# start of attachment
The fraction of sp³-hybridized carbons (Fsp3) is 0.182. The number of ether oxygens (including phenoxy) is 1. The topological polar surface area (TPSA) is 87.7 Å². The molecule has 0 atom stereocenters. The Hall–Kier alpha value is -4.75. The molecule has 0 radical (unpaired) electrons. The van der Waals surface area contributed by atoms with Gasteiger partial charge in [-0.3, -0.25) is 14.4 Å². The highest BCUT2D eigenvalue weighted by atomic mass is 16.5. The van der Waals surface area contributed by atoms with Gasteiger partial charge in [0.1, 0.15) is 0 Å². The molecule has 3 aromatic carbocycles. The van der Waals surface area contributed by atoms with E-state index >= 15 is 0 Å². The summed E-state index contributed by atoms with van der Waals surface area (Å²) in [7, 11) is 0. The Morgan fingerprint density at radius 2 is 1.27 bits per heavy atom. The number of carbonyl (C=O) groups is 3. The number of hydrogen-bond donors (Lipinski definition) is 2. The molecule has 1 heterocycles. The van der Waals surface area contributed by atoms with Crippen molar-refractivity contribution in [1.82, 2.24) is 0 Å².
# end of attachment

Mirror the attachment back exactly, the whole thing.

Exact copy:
The fraction of sp³-hybridized carbons (Fsp3) is 0.182. The number of ether oxygens (including phenoxy) is 1. The topological polar surface area (TPSA) is 87.7 Å². The molecule has 0 atom stereocenters. The Hall–Kier alpha value is -4.75. The molecule has 0 radical (unpaired) electrons. The van der Waals surface area contributed by atoms with Gasteiger partial charge in [-0.3, -0.25) is 14.4 Å². The highest BCUT2D eigenvalue weighted by atomic mass is 16.5. The van der Waals surface area contributed by atoms with Gasteiger partial charge in [0.1, 0.15) is 0 Å². The molecule has 3 aromatic carbocycles. The van der Waals surface area contributed by atoms with E-state index >= 15 is 0 Å². The summed E-state index contributed by atoms with van der Waals surface area (Å²) in [7, 11) is 0. The Morgan fingerprint density at radius 2 is 1.27 bits per heavy atom. The number of carbonyl (C=O) groups is 3. The number of hydrogen-bond donors (Lipinski definition) is 2. The molecule has 1 heterocycles. The van der Waals surface area contributed by atoms with Crippen molar-refractivity contribution in [1.82, 2.24) is 0 Å².